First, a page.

closing out 2009 with a bang!

Release Date: October 13, 2009

Ann More, fiery and spirited daughter of the Mores of Loseley House in Surrey, came to London destined for a life at the court of Queen Elizabeth and an advantageous marriage. There she encountered John Donne, the darkly attractive young poet who was secretary to her uncle, the Lord Keeper of the Great Seal. He was unlike any man she had ever met—angry, clever, witty and, in her eyes, insufferably arrogant and careless of women. Yet as they were thrown together Donne opened Ann’s eyes to a new world of passion, and sensuality. But John Donne—Catholic by background in an age when it was deadly dangerous, tainted by an alluring hint of scandal—was the kind of man her status-conscious father distrusted and despised.

The Lady and the Poet tells the story of the forbidden love between one of our most admired poets and a girl who dared to rebel against the conventions of her time. They gave up everything to be together.

Release Date: November 3, 2009 (re-release)

Quarrel with the King tells the story of the first four earls of Pembroke, their wives, children, estates, tenants, and allies, following their high and glamorous trajectory from the 1520s through 1650—the most turbulent and dramatic years of English history—across three generations of change, ambition, resistance, and war. The Pembrokes were at the heart of it all: the richest family in England, with old blood and new drive, led as much by a succession of extraordinary women as by their husbands and sons.

It is also the story of a power struggle, over a long century, between the family and the growing strength of the English Crown. For decades, questions of loyalty simmered: Was government about agreement and respect, or authority and compulsion? What status did traditional rights have in a changing world? Did a national emergency mean those rights could be ignored or overturned? These were the issues that in 1642 would lead to a brutal civil war, the bloodiest conflict England has ever experienced, in which the earl of Pembroke—who had been loyal till then—had no choice but to rebel against a king who he felt had betrayed both him and his country.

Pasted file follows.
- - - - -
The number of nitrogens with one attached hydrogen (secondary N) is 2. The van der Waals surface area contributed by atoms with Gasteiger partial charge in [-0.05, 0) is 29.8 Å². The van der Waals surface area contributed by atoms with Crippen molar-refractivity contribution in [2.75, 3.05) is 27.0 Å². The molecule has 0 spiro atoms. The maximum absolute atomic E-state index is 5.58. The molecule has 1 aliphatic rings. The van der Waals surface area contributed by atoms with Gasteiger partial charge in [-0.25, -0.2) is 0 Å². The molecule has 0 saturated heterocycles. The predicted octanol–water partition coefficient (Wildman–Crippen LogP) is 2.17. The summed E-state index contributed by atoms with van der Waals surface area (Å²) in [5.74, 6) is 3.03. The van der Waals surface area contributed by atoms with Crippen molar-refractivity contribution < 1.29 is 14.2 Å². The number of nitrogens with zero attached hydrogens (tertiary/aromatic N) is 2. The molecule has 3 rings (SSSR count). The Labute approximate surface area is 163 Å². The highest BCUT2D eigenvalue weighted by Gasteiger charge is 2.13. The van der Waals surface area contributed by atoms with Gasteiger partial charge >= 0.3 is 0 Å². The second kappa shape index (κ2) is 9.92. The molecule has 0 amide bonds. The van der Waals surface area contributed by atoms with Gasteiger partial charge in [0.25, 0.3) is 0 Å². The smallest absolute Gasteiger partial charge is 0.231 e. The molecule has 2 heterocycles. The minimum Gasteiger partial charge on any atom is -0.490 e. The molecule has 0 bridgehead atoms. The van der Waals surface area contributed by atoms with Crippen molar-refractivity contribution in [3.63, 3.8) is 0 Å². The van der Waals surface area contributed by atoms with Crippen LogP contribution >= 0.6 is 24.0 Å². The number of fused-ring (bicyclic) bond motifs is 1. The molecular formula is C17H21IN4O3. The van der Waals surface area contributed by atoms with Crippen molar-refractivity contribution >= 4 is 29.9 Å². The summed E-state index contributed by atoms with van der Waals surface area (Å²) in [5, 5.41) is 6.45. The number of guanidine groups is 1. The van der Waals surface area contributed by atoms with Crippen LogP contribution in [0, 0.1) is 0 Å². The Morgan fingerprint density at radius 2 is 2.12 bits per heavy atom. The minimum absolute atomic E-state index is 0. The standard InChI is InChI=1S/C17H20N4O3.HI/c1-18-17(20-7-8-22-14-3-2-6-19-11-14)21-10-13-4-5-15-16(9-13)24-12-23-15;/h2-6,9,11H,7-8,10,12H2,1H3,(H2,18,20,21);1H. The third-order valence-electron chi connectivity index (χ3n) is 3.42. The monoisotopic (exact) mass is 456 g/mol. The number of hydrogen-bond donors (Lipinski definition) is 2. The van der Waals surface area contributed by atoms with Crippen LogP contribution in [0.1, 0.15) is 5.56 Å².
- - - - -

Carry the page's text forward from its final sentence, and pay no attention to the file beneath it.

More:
At other times, the Pembrokes both threatened the Crown and acted as its bruisingly efficient and violent agents. They were ambivalent figures: flag bearers for an ancient England and time servers in some of the most corrupt courts England has ever known; fawning courtiers and indulgent landlords; puritanical aristocrats and rebel grandees. Nicolson's book amounts to a study in all the ambiguities involved in the exercise and maintenance of power and status.

Release Date: December 2009

Ellen Kellaway, orphaned at age five, was raised by wealthy cousins, but was never allowed to forget that her every advantage was owed to the charity of others. But when the son of a powerful London family asks for her hand in marriage, her world is opened up to untold wealth and social position. She never imagined that such an unlikely dream would come true. But despite these wonderful new developments in her life, Ellen continues to have the bad dreams that have haunted her since her youth. What was the meaning of the lifelong night-mare—the image of an unfamiliar room, a door opening and behind it a dreadful presence? Perhaps it was a message asking her to discover the secrets of her long lost family—the secrets of the ancient home of the Kellaways on the Far Island, off the wild coast of Cornwall.

Release Date: December 29, 2009

The year is 1846. In a cold parsonage on the gloomy Yorkshire moors, a family seems cursed with disaster. A mother and two children dead. A father sick, without fortune, and hardened by the loss of his two most beloved family members. A son destroyed by alcohol and opiates. And three strong, intelligent young women, reduced to poverty and spinsterhood, with nothing to save them from their fate. Nothing, that is, except their remarkable literary talent. So unfolds the story of the BrontĂ« sisters. At its center are Charlotte and the writing of Jane Eyre. Delicately unraveling the connections between one of fiction’s most indelible heroines and the remarkable woman who created her, Sheila Kohler’s Becoming Jane Eyre will appeal to fans of historical fiction and, of course, the millions of readers who adore Jane Eyre.



  1. I love these posts, but they are soooo bad for me!!! :-)


  2. I love these posts, as well! I'm looking forward to the Bronte book, especially.

  3. Stop this. My hold list at the library is maxed. I had to cancel a couple so I could get the Holt book (large print edition though).

  4. Oh man, this is just bad news...

  5. Oh, "The lady and the poet" really appeals to me! Thanks for pointing it out (not that I really needed another book on my TBR list, hehe)

  6. I'm going to have to quit my day job just so that I can focus on reading all these great books! Too bad I can't get paid to just


  7. Not too different from modern day celebs

  8. Looks like some great reads! So they are now re-releasing Holt novels? I have that one and almost all of the others.

  9. I need the Lady and the Poet right now!!!! :)

  10. I can't wait to read. V. I used to love her books. I am sure I have read that ... I used to get my books from Mom's shelf growing up. Victoria Holt, Dorothy Eden... yes... I am over 40... :)


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